Classroom Management Strategies

Tried and True Strategies from Experienced Teachers

  • Remember, 80-15-5! Most management strategies will work with about 80% of the students most of the time, 15% of the students some of the time and 5% of the students none of the time! So be prepared to utilize different strategies!
  • Speak Softly and Carry...Well, Speak Softly! It's tempting when students are loud to raise your voice to get their attention-try speaking softly instead. Begin your next part of the lesson in a soft voice, almost a whisper and once the students realize your talking, they'll start quieting themselves.
  • Our Teacher is Expecting! Before you begin a lesson, tell the students what you expect of them and what you'll be doing during the lesson. For instance, "Today we're going to do an activity to show how different people use water and what effect that has on our water supply. We'll do an activity as a group and during this time, I need you to listen carefully to what your fellow students say so you'll know if you're connected to them or not." This is sometimes called "The Anticipatory Set."
  • Teaching on Roller Skates-Be On the Move! One of the most effective ways to keep students on task is to move around the classroom or teaching space while you're talking and doing activities. If there is a student who is not paying attention, sometimes just your proximity will get them back on track. If that doesn't work, try just touching their shoulder. Monitor what students are doing when they're engaged in activities and ask key questions to provoke them to think about what they're doing, rather then telling them what.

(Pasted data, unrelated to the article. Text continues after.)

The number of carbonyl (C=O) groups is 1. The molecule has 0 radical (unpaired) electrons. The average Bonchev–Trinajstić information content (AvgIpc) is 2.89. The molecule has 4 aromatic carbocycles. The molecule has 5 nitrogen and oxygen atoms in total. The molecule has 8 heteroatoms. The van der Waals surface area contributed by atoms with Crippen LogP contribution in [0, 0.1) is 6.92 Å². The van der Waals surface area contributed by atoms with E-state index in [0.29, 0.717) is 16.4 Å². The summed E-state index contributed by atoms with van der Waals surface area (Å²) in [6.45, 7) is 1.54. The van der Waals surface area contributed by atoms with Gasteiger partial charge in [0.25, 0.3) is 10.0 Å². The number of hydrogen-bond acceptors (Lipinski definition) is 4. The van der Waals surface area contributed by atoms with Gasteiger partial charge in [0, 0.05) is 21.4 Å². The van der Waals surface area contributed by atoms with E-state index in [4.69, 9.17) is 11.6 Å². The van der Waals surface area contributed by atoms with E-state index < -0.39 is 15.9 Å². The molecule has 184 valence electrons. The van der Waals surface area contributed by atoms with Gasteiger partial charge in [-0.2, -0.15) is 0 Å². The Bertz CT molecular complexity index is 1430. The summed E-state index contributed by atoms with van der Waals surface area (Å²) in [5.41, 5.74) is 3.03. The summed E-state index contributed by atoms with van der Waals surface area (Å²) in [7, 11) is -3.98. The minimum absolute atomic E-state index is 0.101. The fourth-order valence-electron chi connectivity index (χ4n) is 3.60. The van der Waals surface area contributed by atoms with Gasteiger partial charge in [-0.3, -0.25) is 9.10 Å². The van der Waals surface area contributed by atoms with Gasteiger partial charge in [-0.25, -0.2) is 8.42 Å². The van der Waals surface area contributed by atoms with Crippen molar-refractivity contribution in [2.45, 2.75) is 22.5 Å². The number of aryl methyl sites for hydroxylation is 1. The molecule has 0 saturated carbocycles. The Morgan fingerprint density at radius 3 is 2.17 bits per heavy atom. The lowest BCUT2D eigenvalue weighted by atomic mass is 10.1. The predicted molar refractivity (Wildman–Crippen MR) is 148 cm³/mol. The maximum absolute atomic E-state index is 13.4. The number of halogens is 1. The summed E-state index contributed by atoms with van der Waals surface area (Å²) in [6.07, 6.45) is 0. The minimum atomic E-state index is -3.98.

• Keep a Low Profile When you have a student who is disruptive, chose the most unobtrusive way possible to talk with that student. Avoid calling attention to the student and if at all possible, remove the student from the setting, talk with him/her in a low, calm voice and do so away from the ears of others. Avoid getting into a public power struggle!
  • Positively Rewarding! Catch students being good, doing what you want them to do and tell them so! Use praise liberally and this will not only encourage this behavior to continue in the student you're praising, but with others as well. Use statements like, "Hey, I really like the way Bobby waited until Sally was finished before adding his comments!" or "I really love the way you followed directions just now Sara!" Even just a thumbs up or a smile to kids being good will help.
  • Attention Grabbing Before you begin a lesson, especially one that requires some movement of kids or lots of interaction between them, establish a mechanism for calling back their attention. Some tried and true attention grabbers include clapping in a pattern and having kids repeat until you have everyone participating, ringing a bell which means freeze and give me your eyes, holding up two fingers which means close your lips and look to the teacher. Practice this with the kids BEFORE you begin! If you're in another teacher's classroom, ask him/her what they use to get the student's attention and use it!
  • Playing the Name Game Do your best to learn the students' names as quickly as possible or make sure they have nametags on or on their desks that you can easily read. Calling a student by name is much more effective than not. Ask if you have to.

Follow the 10 Demandments: (from Not all of these will apply to all teaching situations you're in, but they're good to keep in mind!

  1. Always treat youngsters with respect and preserve their dignity.
  2. Always do what is in the students' best interests.
  3. Seek solutions, not blame.
  4. Model tolerant, patient, dignified and respectful behavior.
  5. Use the least intrusive intervention possible.
  6. Connect with your students and build strong personal bonds with them.
  7. Instill hope for success (otherwise there is no reason for kids to behave in your class).
  8. NEVER do anything disrespectful, illegal, immoral, ineffective bad for health/safety, or that you wouldn't want done to you.
  9. NEVER give up on a student. Be perturbed with the actions of the student, but keep believing in his/her ability to change for the better.
  10. Catch kids being good- A LOT!